Representing a wide range of critical and theoretical perspectives, this volume examines J.M. Coetzee's novels from Dusklands to Diary of a Bad Year. The choice of essays reflects three broad goals: aligning the South African dimension of Coetzee's writing with his "late modernist" aesthetic; exploring the relationship between Coetzee's novels and his essays on linguistics; and paying particular attention to his more recent fictional experiments. These objectives are realized in essays focusing on, among other matters, the function of names and etymology in Coetzee's fiction, the vexed relationship between art and politics in apartheid South Africa, the importance of film in Coetzee's literary sensibility, Coetzee's reworkings of Defoe, the paradoxes inherent in confessional narratives, ethics and the controversial politics of reading Disgrace, intertextuality and the fictional self-consciousness of Slow Man. Through its pronounced emphasis on the novelist's later work, the collection points towards a narrato-political and linguistic reassessment of the Coetzee canon.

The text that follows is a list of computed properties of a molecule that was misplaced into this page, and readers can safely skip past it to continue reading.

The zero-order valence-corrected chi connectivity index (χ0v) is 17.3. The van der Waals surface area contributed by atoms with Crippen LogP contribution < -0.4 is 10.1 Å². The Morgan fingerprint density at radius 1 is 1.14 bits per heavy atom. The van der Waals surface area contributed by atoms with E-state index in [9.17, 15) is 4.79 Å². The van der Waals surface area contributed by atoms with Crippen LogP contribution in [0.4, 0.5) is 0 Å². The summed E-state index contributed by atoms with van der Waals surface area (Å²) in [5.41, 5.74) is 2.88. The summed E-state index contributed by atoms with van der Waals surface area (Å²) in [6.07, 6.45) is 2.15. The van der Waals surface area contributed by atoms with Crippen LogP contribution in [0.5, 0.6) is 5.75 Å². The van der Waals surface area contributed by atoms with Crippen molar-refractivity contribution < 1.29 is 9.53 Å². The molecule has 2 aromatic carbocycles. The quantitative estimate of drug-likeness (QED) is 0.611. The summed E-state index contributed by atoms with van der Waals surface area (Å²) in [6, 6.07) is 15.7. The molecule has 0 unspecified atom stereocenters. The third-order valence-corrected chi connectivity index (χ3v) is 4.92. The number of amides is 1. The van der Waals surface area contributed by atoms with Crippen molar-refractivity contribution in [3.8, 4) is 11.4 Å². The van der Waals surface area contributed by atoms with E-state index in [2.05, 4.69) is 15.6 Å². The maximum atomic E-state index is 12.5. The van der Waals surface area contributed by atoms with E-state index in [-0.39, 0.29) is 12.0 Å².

Graham Bradshaw is Honorary Professor of English and Fine Arts at the University of Queensland, Australia; and Michael Neill is Emeritus Professor of English at the University of Auckland, New Zealand.
'With fine contributions from Derek Attridge, David Attwell, Theresa and Lindiwe Dovey, Michael Neill, Lars Engle, and Zoe Wicomb, among others, this collection stands out in the field of academic criticism on J.M. Coetzee. The standard of scholarship is consistently high and the essays often elegant and inventive as they offer new strategies for reading one of the major authors of our day.' Rita Barnard, University of Pennsylvania, USA
'...the collection makes a fine addition to previous scholarship on Coetzee... Highly recommended.’ Choice
'... contain[s] worthily detailed readings of the whole canon.' Times Literary Supplement
'The volume will be of interest to literary critics, psychologists, sociologists, men and women of letters, linguists, and all lovers of good reading. The book’s appearance is timely and significant, in particular to those who are interested in the development of English literature in South Africa and the trends in the South African English language... very successful, instructive, and attractive.' African Studies Quarterly